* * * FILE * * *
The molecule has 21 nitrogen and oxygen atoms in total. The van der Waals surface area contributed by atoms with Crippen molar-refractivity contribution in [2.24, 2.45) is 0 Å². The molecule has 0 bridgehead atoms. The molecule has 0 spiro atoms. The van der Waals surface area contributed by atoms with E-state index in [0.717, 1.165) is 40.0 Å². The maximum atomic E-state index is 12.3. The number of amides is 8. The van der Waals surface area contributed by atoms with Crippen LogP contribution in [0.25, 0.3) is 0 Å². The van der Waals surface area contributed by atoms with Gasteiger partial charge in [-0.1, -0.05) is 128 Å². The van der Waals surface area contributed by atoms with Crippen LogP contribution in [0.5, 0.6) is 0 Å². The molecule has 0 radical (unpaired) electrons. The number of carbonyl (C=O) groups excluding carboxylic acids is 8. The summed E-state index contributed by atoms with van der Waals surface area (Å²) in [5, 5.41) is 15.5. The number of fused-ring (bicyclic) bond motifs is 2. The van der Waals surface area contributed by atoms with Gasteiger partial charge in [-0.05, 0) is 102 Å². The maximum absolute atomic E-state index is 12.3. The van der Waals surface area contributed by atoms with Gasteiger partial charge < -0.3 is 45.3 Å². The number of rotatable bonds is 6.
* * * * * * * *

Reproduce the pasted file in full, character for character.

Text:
The molecule has 21 nitrogen and oxygen atoms in total. The van der Waals surface area contributed by atoms with Crippen molar-refractivity contribution in [2.24, 2.45) is 0 Å². The molecule has 0 bridgehead atoms. The molecule has 0 spiro atoms. The van der Waals surface area contributed by atoms with E-state index in [0.717, 1.165) is 40.0 Å². The maximum atomic E-state index is 12.3. The number of amides is 8. The van der Waals surface area contributed by atoms with Crippen LogP contribution in [0.25, 0.3) is 0 Å². The van der Waals surface area contributed by atoms with Gasteiger partial charge in [-0.1, -0.05) is 128 Å². The van der Waals surface area contributed by atoms with Crippen LogP contribution in [0.5, 0.6) is 0 Å². The molecule has 0 radical (unpaired) electrons. The number of carbonyl (C=O) groups excluding carboxylic acids is 8. The summed E-state index contributed by atoms with van der Waals surface area (Å²) in [5, 5.41) is 15.5. The number of fused-ring (bicyclic) bond motifs is 2. The van der Waals surface area contributed by atoms with Gasteiger partial charge in [-0.05, 0) is 102 Å². The maximum absolute atomic E-state index is 12.3. The van der Waals surface area contributed by atoms with Gasteiger partial charge < -0.3 is 45.3 Å². The number of rotatable bonds is 6.